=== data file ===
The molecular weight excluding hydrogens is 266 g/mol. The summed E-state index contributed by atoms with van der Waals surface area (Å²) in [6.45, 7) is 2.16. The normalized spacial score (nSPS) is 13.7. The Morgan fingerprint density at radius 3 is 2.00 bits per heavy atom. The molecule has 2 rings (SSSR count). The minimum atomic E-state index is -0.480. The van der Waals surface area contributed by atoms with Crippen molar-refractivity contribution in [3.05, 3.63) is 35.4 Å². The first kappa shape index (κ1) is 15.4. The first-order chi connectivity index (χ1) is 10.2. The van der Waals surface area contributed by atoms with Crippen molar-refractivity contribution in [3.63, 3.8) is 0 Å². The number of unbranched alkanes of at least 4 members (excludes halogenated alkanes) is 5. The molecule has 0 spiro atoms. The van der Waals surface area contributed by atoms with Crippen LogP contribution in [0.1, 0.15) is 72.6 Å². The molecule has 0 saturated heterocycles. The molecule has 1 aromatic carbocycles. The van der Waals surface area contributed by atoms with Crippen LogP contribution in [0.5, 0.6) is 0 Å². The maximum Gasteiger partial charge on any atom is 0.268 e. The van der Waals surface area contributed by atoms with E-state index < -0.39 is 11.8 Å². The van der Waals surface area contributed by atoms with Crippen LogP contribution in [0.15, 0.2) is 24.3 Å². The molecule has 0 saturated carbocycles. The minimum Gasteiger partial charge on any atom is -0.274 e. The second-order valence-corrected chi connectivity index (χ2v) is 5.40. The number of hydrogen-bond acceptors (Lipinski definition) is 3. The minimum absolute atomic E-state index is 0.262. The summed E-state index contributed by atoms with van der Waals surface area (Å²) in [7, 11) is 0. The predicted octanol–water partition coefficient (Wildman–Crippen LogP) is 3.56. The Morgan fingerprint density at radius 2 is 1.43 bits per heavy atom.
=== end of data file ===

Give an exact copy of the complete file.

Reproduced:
The molecular weight excluding hydrogens is 266 g/mol. The summed E-state index contributed by atoms with van der Waals surface area (Å²) in [6.45, 7) is 2.16. The normalized spacial score (nSPS) is 13.7. The Morgan fingerprint density at radius 3 is 2.00 bits per heavy atom. The molecule has 2 rings (SSSR count). The minimum atomic E-state index is -0.480. The van der Waals surface area contributed by atoms with Crippen molar-refractivity contribution in [3.05, 3.63) is 35.4 Å². The first kappa shape index (κ1) is 15.4. The first-order chi connectivity index (χ1) is 10.2. The van der Waals surface area contributed by atoms with Crippen molar-refractivity contribution in [3.63, 3.8) is 0 Å². The number of unbranched alkanes of at least 4 members (excludes halogenated alkanes) is 5. The molecule has 0 spiro atoms. The van der Waals surface area contributed by atoms with Crippen LogP contribution in [0.1, 0.15) is 72.6 Å². The molecule has 0 saturated heterocycles. The molecule has 1 aromatic carbocycles. The van der Waals surface area contributed by atoms with Crippen LogP contribution in [0.5, 0.6) is 0 Å². The maximum Gasteiger partial charge on any atom is 0.268 e. The van der Waals surface area contributed by atoms with E-state index < -0.39 is 11.8 Å². The van der Waals surface area contributed by atoms with Crippen LogP contribution in [0.15, 0.2) is 24.3 Å². The molecule has 0 saturated carbocycles. The minimum Gasteiger partial charge on any atom is -0.274 e. The second-order valence-corrected chi connectivity index (χ2v) is 5.40. The number of hydrogen-bond acceptors (Lipinski definition) is 3. The minimum absolute atomic E-state index is 0.262. The summed E-state index contributed by atoms with van der Waals surface area (Å²) in [7, 11) is 0. The predicted octanol–water partition coefficient (Wildman–Crippen LogP) is 3.56. The Morgan fingerprint density at radius 2 is 1.43 bits per heavy atom.